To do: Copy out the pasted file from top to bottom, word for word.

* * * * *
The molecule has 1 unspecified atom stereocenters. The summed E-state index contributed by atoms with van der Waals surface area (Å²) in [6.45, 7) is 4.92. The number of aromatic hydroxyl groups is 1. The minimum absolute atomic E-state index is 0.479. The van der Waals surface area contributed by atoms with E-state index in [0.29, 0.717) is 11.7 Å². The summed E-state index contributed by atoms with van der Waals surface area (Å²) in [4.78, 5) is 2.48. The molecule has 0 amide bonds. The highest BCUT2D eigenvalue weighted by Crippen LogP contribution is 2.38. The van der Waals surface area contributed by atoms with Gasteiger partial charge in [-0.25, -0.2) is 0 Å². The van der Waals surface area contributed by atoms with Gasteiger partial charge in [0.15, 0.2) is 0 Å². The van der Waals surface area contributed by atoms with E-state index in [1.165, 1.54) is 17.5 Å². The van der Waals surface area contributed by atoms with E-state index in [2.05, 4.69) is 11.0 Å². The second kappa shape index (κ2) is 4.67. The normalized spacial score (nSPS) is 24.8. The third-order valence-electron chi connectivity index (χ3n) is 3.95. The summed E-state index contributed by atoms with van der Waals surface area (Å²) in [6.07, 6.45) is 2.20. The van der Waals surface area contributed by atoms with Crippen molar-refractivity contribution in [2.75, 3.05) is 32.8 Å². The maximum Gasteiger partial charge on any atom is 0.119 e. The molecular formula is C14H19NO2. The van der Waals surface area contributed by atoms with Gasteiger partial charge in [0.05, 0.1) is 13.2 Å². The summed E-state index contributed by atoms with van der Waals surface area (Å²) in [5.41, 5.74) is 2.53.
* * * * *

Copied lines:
The molecule has 1 unspecified atom stereocenters. The summed E-state index contributed by atoms with van der Waals surface area (Å²) in [6.45, 7) is 4.92. The number of aromatic hydroxyl groups is 1. The minimum absolute atomic E-state index is 0.479. The van der Waals surface area contributed by atoms with E-state index in [0.29, 0.717) is 11.7 Å². The summed E-state index contributed by atoms with van der Waals surface area (Å²) in [4.78, 5) is 2.48. The molecule has 0 amide bonds. The highest BCUT2D eigenvalue weighted by Crippen LogP contribution is 2.38. The van der Waals surface area contributed by atoms with Gasteiger partial charge in [-0.25, -0.2) is 0 Å². The van der Waals surface area contributed by atoms with Gasteiger partial charge in [0.15, 0.2) is 0 Å². The van der Waals surface area contributed by atoms with E-state index in [1.165, 1.54) is 17.5 Å². The van der Waals surface area contributed by atoms with E-state index in [2.05, 4.69) is 11.0 Å². The second kappa shape index (κ2) is 4.67. The normalized spacial score (nSPS) is 24.8. The third-order valence-electron chi connectivity index (χ3n) is 3.95. The summed E-state index contributed by atoms with van der Waals surface area (Å²) in [6.07, 6.45) is 2.20. The van der Waals surface area contributed by atoms with Crippen molar-refractivity contribution in [2.75, 3.05) is 32.8 Å². The maximum Gasteiger partial charge on any atom is 0.119 e. The molecular formula is C14H19NO2. The van der Waals surface area contributed by atoms with Gasteiger partial charge in [0.05, 0.1) is 13.2 Å². The summed E-state index contributed by atoms with van der Waals surface area (Å²) in [5.41, 5.74) is 2.53.